Drug-diagnostic tests.Alanine aminotransferase, aspartate aminotransferase, bilirubin, blood urea nitrogen, creatinine, gamma-glutamyl transferase: increased levels

Hemoglobin, platelets, white blood cells: decreased values

Drug-behaviors.Alcohol use, smoking: increased risk of GI irritation and bleeding

Patient monitoring

Closely monitor patient with aspirin-sensitivity asthma, because of risk of severe bronchospasm.
• In prolonged therapy, monitor CBC and kidney and liver function tests.

Assess for cardiovascular disorders and hepatotoxicity.
• Monitor patient for fluid retention and weight gain.

Patient teaching

Instruct patient to immediately report signs and symptoms of hepatotoxicity, including right upper quadrant pain, nausea, fatigue, lethargy, pruritus, and jaundice.
• Tell patient to report abdominal pain, blood in stool or emesis, or black tarry stools.
• Instruct patient to avoid alcohol and smoking.
• Caution pregnant patient to avoid drug, especially during third trimester.
• Tell patient to consult prescriber before taking over-the-counter preparations.
• As appropriate, review all other significant and life-threatening adverse reactions and interactions, especially those related to the drugs, tests, and behaviors mentioned above.

Mobic

(mō′bĭk)
A trademark for the drug meloxicam.

meloxicam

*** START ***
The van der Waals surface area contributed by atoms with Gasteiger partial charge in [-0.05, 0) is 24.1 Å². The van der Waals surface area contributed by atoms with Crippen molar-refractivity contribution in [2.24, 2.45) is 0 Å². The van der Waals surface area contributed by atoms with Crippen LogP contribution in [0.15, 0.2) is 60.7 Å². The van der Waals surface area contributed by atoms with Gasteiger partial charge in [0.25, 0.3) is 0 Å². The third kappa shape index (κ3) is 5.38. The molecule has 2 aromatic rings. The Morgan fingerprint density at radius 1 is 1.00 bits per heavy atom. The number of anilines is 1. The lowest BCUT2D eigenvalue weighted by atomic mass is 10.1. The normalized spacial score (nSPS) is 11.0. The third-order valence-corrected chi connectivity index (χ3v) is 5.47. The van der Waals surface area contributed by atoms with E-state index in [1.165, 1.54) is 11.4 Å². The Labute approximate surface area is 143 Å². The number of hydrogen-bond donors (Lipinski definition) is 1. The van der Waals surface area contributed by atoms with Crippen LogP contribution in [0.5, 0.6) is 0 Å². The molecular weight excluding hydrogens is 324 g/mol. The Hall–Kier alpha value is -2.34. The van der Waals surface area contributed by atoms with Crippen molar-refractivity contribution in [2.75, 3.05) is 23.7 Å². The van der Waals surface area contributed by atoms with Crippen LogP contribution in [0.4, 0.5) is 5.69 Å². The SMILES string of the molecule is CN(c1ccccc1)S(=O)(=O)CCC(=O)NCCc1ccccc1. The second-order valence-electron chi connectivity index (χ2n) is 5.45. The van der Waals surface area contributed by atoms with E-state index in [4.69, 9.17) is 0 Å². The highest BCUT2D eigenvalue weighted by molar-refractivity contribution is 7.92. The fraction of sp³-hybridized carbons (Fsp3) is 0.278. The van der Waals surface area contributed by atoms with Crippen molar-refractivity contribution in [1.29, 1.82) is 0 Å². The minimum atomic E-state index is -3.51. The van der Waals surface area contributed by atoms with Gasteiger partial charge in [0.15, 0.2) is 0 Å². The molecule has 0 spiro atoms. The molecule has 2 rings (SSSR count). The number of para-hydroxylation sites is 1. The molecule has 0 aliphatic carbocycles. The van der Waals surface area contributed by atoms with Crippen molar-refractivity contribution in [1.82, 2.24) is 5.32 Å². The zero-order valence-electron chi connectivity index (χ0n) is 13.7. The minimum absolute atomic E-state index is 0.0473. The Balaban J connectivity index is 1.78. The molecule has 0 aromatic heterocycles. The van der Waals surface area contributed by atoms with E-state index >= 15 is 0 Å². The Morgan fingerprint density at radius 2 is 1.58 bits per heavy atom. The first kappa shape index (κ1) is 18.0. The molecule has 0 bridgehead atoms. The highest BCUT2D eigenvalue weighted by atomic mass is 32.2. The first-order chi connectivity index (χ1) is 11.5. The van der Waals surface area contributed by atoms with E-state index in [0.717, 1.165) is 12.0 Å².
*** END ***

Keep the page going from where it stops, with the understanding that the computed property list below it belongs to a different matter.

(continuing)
An oral NSAID used for osteoarthritis.

Meloxicam

; Mobic non-steroidal anti-inflammatory drug used to control pain and inflammation in rheumatoid disease, ankylosing spondylitis and exacerbations of osteoarthritis
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References in periodicals archive ?
Pooling resources allowed companies like AffordRx to offer steep discounts with Mobic coupons and more, helping patients who could not otherwise afford their medication.
They include celecoxib (Celebrex), mobic (Meloxicam) and Bextra (valdecoxib).
The medications are celecoxib (Celebrex) approved to treat osteoarthritis and rheumatoid arthritis and mobic (Meloxicam) approved for osteoarthritis.
But there doesn't seem to be much interest in pushing others, like Mobic, which is similar in effectiveness.
Now there is Mobic (or meloxicam) for the treatment of the symptoms of osteoarthritis.
The Coventry firm is part of the MOBIC consortium, whose other partners include WS Atkins, Racal, Logica and TransCore.
Q I take Mobic Melepiam every day for shoulder arc syndrome but I was wondering if there was an alternative I could use.
Fischette's extensive track record spans both launch and life cycle management of a number of products, including Subpart H brands such as EXJADE an oral iron chelator and the COX-2 inhibitor franchise, which included Vioxx and Arcoxia, for Merck and of Mobic, a joint venture of Abbott pharmaceuticals and Boeheringer Ingelheim.
Roy Altman, chief of the arthritis division at the University of Miami, said that Mobic is "somewhat selective" but not a specific inhibitor of cyclooxygenase (COX)-2, which produces pain-mediating prostaglandins.
Prior to this role, she had over ten years of marketing experience where she led several brand launches including Mobic, an NSAID which became a $1 billion dollar brand.
In 2006, Medco's clients and its nearly 60 million members saved $392 million from patent expirations of several blockbuster drugs including Zocor (simvastatin), Zoloft (sertraline), Pravachol (pravastatin), Flonase (fluticasone propionate) and Mobic (meloxicam).
Evaluate the impact of generic competition for the key product Flomax, particularly in light of recent patent expiry for another key product, Mobic